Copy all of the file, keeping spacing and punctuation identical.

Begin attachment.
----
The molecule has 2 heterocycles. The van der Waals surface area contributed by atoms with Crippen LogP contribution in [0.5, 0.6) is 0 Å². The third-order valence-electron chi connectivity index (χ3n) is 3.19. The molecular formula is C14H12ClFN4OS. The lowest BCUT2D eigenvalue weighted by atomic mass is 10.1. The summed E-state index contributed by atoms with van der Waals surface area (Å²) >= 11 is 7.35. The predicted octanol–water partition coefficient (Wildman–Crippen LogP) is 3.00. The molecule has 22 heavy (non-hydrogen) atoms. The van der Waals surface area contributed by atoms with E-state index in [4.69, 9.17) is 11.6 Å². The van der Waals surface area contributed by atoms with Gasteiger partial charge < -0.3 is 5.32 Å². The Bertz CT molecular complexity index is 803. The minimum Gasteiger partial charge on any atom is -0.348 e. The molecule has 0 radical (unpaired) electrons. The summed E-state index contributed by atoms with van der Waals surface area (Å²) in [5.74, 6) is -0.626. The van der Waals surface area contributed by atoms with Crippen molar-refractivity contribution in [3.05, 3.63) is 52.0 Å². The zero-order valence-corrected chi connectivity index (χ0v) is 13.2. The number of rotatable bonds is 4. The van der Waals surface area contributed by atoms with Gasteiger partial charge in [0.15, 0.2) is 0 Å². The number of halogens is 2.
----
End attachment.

The molecule has 2 heterocycles. The van der Waals surface area contributed by atoms with Crippen LogP contribution in [0.5, 0.6) is 0 Å². The third-order valence-electron chi connectivity index (χ3n) is 3.19. The molecular formula is C14H12ClFN4OS. The lowest BCUT2D eigenvalue weighted by atomic mass is 10.1. The summed E-state index contributed by atoms with van der Waals surface area (Å²) >= 11 is 7.35. The predicted octanol–water partition coefficient (Wildman–Crippen LogP) is 3.00. The molecule has 22 heavy (non-hydrogen) atoms. The van der Waals surface area contributed by atoms with E-state index in [4.69, 9.17) is 11.6 Å². The van der Waals surface area contributed by atoms with Gasteiger partial charge < -0.3 is 5.32 Å². The Bertz CT molecular complexity index is 803. The minimum Gasteiger partial charge on any atom is -0.348 e. The molecule has 0 radical (unpaired) electrons. The summed E-state index contributed by atoms with van der Waals surface area (Å²) in [5.74, 6) is -0.626. The van der Waals surface area contributed by atoms with Crippen molar-refractivity contribution in [3.05, 3.63) is 52.0 Å². The zero-order valence-corrected chi connectivity index (χ0v) is 13.2. The number of rotatable bonds is 4. The van der Waals surface area contributed by atoms with Gasteiger partial charge in [0.15, 0.2) is 0 Å². The number of halogens is 2.